To this everyday, ordinary experiences during ninety years in the American race jungle should be added the problem of trying to live in a community where the economic and social odds clearly placed any descendant of Africans at a disadvantage. For a profession, my father, Buck Franklin, proudly chose the practice of law. Depending as it did on the judicial system in which it operated, the practice of law in America could not possibly have functioned favorably or even fairly for a person who qualified as, at best, a pariah within it. My father, ever the optimist, persisted in holding the view that the practice of law was a noble pursuit whose nobility entailed the privilege of working to rectify a system that contained a set of advantages for white people and a corresponding set of disadvantages for black people. The integrity and the high moral standards by which he lived and that he commended to his children forbade him to violate the law or resort to any form of unethical conduct. And, as children, we had to adjust ourselves to dignified, abject poverty.
My mother, Mollie, shared these views, to which she added a remarkable amount of creativity and resourcefulness in her effort to supplement the family income and boost the family morale. She taught in public schools, made hats, and developed a line of beauty aids. To these creative skills should be added her equanimity, her sense of fairness, her high standards of performance, and her will to succeed. On many occasions, she would say to me, “If you do your best, the angels cannot do any better!” These qualities became the hallmark of her relationship with her four children, giving us the strength and skills to cope with the formidable odds she knew we would encounter. If we did not always succeed, it was not the fault of our parents.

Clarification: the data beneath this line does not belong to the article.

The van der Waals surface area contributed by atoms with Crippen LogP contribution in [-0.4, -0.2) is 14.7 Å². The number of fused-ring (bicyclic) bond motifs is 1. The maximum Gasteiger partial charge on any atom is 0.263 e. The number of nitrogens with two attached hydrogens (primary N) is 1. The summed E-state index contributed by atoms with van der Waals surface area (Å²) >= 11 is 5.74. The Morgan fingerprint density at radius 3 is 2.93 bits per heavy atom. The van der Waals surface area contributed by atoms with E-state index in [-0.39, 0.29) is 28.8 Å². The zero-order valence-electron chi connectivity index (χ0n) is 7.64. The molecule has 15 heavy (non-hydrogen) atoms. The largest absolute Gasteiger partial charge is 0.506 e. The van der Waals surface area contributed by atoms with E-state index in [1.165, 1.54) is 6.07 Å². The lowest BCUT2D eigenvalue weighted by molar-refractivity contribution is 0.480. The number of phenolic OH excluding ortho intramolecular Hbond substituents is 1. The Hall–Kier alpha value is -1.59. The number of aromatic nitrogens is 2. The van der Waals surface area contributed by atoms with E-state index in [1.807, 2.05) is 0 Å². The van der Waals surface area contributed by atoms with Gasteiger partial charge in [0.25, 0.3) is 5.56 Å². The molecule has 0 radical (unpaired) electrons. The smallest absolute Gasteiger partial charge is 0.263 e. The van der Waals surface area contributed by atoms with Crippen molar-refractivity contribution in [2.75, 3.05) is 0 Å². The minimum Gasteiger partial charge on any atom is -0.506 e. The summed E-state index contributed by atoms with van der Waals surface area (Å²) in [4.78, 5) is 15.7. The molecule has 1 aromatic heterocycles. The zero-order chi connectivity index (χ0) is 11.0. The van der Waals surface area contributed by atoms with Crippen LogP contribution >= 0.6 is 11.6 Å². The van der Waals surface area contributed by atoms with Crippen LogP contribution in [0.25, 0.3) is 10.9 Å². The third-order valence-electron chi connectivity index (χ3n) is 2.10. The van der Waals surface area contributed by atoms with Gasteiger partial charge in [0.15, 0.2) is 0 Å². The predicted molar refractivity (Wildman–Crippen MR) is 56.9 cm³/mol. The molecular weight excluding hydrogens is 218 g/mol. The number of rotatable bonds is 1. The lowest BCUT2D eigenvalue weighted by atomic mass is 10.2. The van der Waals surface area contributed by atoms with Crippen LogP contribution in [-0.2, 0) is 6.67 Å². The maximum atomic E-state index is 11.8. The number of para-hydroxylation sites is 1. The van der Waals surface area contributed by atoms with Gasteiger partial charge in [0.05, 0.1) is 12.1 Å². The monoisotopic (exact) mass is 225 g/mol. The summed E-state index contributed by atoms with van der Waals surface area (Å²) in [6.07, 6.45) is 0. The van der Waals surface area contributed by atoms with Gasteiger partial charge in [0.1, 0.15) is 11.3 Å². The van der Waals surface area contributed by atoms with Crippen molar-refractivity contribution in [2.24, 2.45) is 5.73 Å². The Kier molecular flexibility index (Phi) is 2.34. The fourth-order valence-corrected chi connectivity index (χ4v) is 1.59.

But the challenges I, my brother, Buck, and my sisters, Mozella and Anne, faced were always formidable. Living through years of remarkable change, the barrier of the race was a constant. With the appearance of each new institution or industry, racism would rear its ugly head again. When the age of the automobile made its debut, there was the question of whether African Americans should be given the opportunity to acquire the skills necessary to find work within that industry. It was the same with the advent of the computer age. More than one company dragged its feet when it came to making certain that young people on”both sides of the track” had an opportunity to acquire the skills necessary to be successful participants in the new scientific revolution. Indeed, the expansion of numerous American industries caused debates or at least discussions regarding the abilities of African Americans to cope with new developments, whatever they were. Even at the end of the twentieth century, many Americans continued to debate nineteenth-century racial theories regarding the abilities of blacks to see at night, to make accurate calculations, and to learn foreign languages. These debates ranged from discussions having to do with the effect of African Americans on the growth of the gross national product to their ability to resist new diseases or their capacity to adjust to new educational or cultural developments. Throughout a life spent at the intersection of scholarship and public service, I have been painfully aware that superstitions and quaint notions of biological and even moral differences between blacks and whites continue to affect race relations in the United States—even into the twenty-first century.
In 1943 Gunnar Myrdal called attention to these discussions and debates over racial differences in his classic American Dilemma. And when the Committee on the Status of Black Americans, of which I was a member, took another look in 1989 while updating Myrdal’s book, we saw much the same thing and set forth these and other views in A Common Destiny: Blacks and American Society. In our discussion of the problem of race, we declared that it could well create new fissures that might, in turn, lead to an increased level of confrontations and violence. The Rodney King riots of 1991 offered vivid testimony that there still persists much too much potential for racial conflict for anyone to be complacent.